If you love jazz and have yet to make it down to catch Gilbert Castellanos and his revolving cast of players at the Westgate Hotel on Friday nights – do yourself a favor and fix that.
The Plaza Bar at the Westgate is small (seats about 40) and acoustically superior, and the music represents jazz at its improvising finest. At a recent show, the intrepid trumpeter was joined by pianist Joshua White and bassist Rob Thorsen; the resulting music was powerful enough to elicit involuntary moans yet intimate enough to turn around and stare burning holes into a few stray talkers who mistakenly assumed their conversations were equally beautiful.
Opening with the seldom-heard standard "I'll Take Romance," the trio's swing was buoyant enough to float a cruise ship on, and one was instantly inspired by the sound of Castellanos making choices in his improvising. Likewise, hearing White build ebullient ideas on this invisible, precise, rhythmic grid is the best possible antidote to the poisonous lethargy of hot summer nights. Bringing up the rear, the unamplified Thorsen plucked deep resonant tones as thick and woody as old-growth forest.
The fanfare of Freddie Hubbard's "The Intrepid Fox" opened up into a furious walk indicative of a truly wicked tempo, and it was amazing to witness the care that the trumpeter applies to his improvised lines -- even at extreme velocity, Castellanos can burnish and shape phrases as if he had all the time in the world -- managing, somehow, to squeeze quotes from "Green Chimneys," and "Invitation" into an already dizzying array of gestures.
On "Five Will Get You Ten," White snatched the baton following a brilliant trumpet solo and extrapolated one idea through a kaleidoscope of treatments -- expanding one moment and contracting the next (within seconds, they were playing an entirely different tune) – and credit must be given to Thorsen for strapping in tight for the adventure.
Castellanos picked up the flugelhorn for a cheek-to-cheek reading of "Blue Moon" that swirled warm arabesques around the moaning whole notes of Thorsen, who stepped into the spotlight with upper-register stabs and slurs and various terms of endearment. In a truly magical moment, White responded with short, clipped phrases that he suddenly stirred into a rhapsodic ecstasy that dropped jaws throughout the greater downtown area. Castellanos returned, seizing upon the opportunity, and steered the piece back into ballad territory, massaging each motif with blues caresses and wringing every drop of romance from the form.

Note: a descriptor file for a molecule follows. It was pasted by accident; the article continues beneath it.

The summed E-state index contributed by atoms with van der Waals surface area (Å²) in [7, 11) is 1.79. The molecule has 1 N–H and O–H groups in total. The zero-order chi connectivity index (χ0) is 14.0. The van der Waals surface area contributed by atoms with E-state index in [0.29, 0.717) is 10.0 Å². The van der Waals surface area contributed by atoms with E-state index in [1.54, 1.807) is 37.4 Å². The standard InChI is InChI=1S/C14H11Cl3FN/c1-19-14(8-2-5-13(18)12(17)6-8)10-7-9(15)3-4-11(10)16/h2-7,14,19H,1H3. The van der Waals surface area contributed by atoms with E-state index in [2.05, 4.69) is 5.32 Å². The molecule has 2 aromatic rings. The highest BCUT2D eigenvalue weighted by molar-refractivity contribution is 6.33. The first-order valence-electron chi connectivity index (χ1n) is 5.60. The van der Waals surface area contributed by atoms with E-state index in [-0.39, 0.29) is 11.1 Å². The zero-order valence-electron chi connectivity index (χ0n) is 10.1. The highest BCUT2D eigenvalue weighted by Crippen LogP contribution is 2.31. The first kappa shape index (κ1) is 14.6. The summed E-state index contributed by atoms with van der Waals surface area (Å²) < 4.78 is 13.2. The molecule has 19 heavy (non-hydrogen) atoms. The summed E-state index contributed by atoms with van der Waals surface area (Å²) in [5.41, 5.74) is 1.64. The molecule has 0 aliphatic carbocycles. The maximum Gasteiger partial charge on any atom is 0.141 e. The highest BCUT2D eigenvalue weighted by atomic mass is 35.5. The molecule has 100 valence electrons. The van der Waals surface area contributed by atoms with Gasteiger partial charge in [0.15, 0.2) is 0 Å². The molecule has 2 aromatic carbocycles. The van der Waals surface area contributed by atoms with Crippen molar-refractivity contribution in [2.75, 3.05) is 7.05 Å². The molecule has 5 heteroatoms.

Thorsen and White then took the stage as a duo, ripping into a Thelonious Monk tune, "Epistrophy," if I'm not mistaken, but it really didn’t matter: This was a night for risk-taking, and whatever the source material began as was soon subverted into the vagaries of the moment. Thus jagged fragments morphed into one-note telegraphy and joyous excursions into virgin rhythmic and harmonic vistas.
White tied Turkish trance music into Chopin ornaments without even trying, and Thorsen answered with a heady mix of throbbing, strummed activity dotted with dripping double-stops. And that was just the first set!
Castellanos returns to the Westgate on Friday, Sept. 12, with guitarist Steve Cotter and bassist Katie Thiroux, who are both from Los Angeles. Arrive early for a prime seat, unless you’re a talker, then please head someplace else.
Robert Bush is a freelance jazz writer who has been exploring the San Diego improvised music scene for more than 30 years.